On the other side of the table stood six members of our church’s children’s choir, some still in their winter coats. We sang “Light Dawns on a Weary World” (ELW 726) our hymn of the month, followed by the anthem “Christ Has Broken Down the Wall” (available in Prelude and through Choristers Guild). The pastor stood next to the children as they sang and then set up the bread and wine on the table in front of Paul. A hush fell over the room as the body and blood of Christ were shared. Paul took a while to eat and drink, and the choir stood quietly until the blessing, our turn to sing “Share God’s Love.” That’s when his tears really flowed.

Take the light of Christ to the world.
Serving others wherever you go.
Share God’s hope, share God’s love.
Mark Patterson, The Joy of Part Singing

I share this story as an encouragement for a practice we have carried out for over two years now in my congregation, a way we have tried to live out sharing God’s love in the world. About six times each choir season, we replace our Sunday post-worship children’s choir rehearsal with a visit to a homebound member.

The arrangement is simple. We are welcomed in and arrange ourselves sitting or standing in a living room or kitchen. We sing, share a bit about our choir year’s theme, and introduce each singer. Communion usually completes the visit. We rarely have accompaniment or instruments, just the singing voices of a half dozen elementary-aged children.

Each situation is different. Sometimes the homebound member is hard of hearing, but, nevertheless, graced by our presence. We’ve visited a member who can only lie in a hospital bed, but encouraged the children to gather close. Sometimes the person or caregiver shares cookies with the children as they leave. We’ve even had the chance to pet a few friendly cats.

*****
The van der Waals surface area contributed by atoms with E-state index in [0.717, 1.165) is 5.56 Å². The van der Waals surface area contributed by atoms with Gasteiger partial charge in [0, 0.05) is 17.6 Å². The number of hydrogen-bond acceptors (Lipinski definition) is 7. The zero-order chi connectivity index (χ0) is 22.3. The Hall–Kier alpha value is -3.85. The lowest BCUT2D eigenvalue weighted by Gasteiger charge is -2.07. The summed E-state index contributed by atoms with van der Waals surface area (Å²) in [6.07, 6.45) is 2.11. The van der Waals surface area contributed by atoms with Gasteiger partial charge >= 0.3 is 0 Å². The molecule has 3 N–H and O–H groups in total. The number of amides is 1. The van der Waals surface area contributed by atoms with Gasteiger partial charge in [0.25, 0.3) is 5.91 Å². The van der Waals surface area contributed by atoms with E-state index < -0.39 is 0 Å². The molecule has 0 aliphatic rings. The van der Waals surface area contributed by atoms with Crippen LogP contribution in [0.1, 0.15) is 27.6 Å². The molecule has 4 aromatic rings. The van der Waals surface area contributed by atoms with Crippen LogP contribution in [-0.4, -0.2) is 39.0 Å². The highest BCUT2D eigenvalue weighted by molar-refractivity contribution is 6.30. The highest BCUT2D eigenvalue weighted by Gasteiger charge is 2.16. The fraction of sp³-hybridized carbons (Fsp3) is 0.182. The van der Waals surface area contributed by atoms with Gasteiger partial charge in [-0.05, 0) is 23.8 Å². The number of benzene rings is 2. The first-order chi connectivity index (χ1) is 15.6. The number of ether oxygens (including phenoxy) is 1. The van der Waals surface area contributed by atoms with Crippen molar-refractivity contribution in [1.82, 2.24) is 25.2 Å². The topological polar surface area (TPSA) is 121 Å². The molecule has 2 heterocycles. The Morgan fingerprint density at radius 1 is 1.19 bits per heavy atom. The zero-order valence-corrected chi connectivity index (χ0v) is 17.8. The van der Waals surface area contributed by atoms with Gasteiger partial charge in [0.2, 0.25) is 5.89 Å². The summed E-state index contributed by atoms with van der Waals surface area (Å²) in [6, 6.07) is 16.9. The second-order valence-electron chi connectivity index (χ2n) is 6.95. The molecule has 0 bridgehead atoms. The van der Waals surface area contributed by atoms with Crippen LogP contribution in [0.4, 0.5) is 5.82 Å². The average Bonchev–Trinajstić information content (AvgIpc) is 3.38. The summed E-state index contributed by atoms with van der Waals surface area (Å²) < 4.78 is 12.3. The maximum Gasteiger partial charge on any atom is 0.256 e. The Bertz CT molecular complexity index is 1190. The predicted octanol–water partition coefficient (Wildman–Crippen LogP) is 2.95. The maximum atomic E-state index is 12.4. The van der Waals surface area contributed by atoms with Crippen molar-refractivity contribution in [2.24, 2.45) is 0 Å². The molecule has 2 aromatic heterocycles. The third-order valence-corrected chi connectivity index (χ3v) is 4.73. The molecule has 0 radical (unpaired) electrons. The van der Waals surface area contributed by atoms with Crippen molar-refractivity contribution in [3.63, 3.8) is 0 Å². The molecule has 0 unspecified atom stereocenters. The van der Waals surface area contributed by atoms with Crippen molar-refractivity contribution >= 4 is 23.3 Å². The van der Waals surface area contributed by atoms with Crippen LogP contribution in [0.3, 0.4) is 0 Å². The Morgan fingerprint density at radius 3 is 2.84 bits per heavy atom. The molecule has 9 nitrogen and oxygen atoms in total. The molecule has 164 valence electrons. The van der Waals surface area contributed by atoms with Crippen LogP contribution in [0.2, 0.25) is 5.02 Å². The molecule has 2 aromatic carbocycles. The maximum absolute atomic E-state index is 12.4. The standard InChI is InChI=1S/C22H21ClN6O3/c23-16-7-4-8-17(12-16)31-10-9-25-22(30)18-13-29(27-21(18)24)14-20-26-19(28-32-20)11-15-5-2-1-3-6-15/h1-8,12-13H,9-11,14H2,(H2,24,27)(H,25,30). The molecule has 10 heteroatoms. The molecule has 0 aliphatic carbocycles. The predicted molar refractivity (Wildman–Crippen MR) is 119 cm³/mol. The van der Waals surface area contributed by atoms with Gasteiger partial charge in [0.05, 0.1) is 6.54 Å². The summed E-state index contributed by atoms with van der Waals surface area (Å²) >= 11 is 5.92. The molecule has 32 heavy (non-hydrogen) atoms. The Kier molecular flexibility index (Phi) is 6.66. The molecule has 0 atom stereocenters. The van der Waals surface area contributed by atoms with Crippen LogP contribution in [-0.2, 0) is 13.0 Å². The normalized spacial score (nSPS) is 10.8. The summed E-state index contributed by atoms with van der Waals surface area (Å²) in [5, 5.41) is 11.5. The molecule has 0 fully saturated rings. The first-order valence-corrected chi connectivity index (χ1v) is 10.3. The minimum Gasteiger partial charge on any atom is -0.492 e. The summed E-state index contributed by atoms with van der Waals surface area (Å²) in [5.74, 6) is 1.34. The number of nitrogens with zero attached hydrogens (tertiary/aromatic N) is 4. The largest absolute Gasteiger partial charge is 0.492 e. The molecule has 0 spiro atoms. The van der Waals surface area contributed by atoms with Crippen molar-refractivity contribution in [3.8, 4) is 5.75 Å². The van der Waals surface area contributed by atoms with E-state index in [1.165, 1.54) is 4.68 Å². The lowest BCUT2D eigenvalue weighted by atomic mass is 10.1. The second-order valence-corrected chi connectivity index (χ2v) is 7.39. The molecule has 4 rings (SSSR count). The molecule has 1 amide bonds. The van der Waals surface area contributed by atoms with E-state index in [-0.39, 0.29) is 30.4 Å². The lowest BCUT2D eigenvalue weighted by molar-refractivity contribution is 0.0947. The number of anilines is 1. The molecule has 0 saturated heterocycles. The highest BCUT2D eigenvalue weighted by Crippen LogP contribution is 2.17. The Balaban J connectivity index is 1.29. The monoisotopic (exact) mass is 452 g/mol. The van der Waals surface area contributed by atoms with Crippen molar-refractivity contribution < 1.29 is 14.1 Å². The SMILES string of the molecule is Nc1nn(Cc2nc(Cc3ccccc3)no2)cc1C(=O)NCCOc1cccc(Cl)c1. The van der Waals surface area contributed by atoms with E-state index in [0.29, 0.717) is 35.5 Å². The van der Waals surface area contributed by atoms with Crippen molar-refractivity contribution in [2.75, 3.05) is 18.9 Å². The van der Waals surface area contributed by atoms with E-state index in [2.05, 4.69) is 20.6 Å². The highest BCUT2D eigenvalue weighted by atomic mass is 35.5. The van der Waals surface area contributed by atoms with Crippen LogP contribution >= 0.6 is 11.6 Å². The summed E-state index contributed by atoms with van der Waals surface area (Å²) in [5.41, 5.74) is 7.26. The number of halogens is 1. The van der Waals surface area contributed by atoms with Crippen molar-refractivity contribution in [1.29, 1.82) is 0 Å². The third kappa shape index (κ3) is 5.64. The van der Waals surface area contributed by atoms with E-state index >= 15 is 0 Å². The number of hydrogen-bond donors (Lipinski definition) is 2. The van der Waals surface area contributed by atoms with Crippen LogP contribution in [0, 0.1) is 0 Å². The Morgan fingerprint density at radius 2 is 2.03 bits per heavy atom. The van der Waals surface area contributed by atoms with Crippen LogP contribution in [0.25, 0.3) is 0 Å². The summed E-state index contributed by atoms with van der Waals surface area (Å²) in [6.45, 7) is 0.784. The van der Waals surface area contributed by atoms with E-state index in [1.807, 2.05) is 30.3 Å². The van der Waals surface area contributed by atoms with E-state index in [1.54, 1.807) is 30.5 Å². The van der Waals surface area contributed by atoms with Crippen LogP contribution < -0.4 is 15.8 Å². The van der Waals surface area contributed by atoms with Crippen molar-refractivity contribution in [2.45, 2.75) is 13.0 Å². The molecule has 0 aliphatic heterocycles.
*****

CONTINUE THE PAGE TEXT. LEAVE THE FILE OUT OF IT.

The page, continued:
Four folks we visited have now died; a few of them we visited more than once. How does this help the children understand and wonder about the communion of saints? How does it enrich our spoken prayers at the end of each choir rehearsal?

The children’s choir has become a link between the worshiping assembly and those who are too frail to come to worship. We typically think of choir as a worship-related ministry; much of our time is spent preparing for Sunday’s liturgy inside the church’s walls. Yet each week in worship, we are sent. “Go in peace . . .” We are sent as individuals, of course, but how can we envision our choir being sent to “remember the poor” and “share the good news”?

Perhaps you do similar outreach in your setting. How else do you share God’s hope and love through your singing ministries? What ideas and encouragement can you share with other church musicians?

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Jennifer Baker-Trinity

Jennifer Baker-Trinity is a church musician and Associate in Ministry who has served congregations in Illinois, Minnesota, and Pennsylvania. She has been a regular contributor to Sundays and Seasons (Prayers of Intercession, Hymns for Worship) and has authored Soli Deo Gloria: Choir Devotions for Year B (Augsburg Fortress, 2011). She leads assembly song at Beaver Lutheran Church (Beaver Springs, PA) and lives with her spouse and three children in Middleburg, Pennsylvania.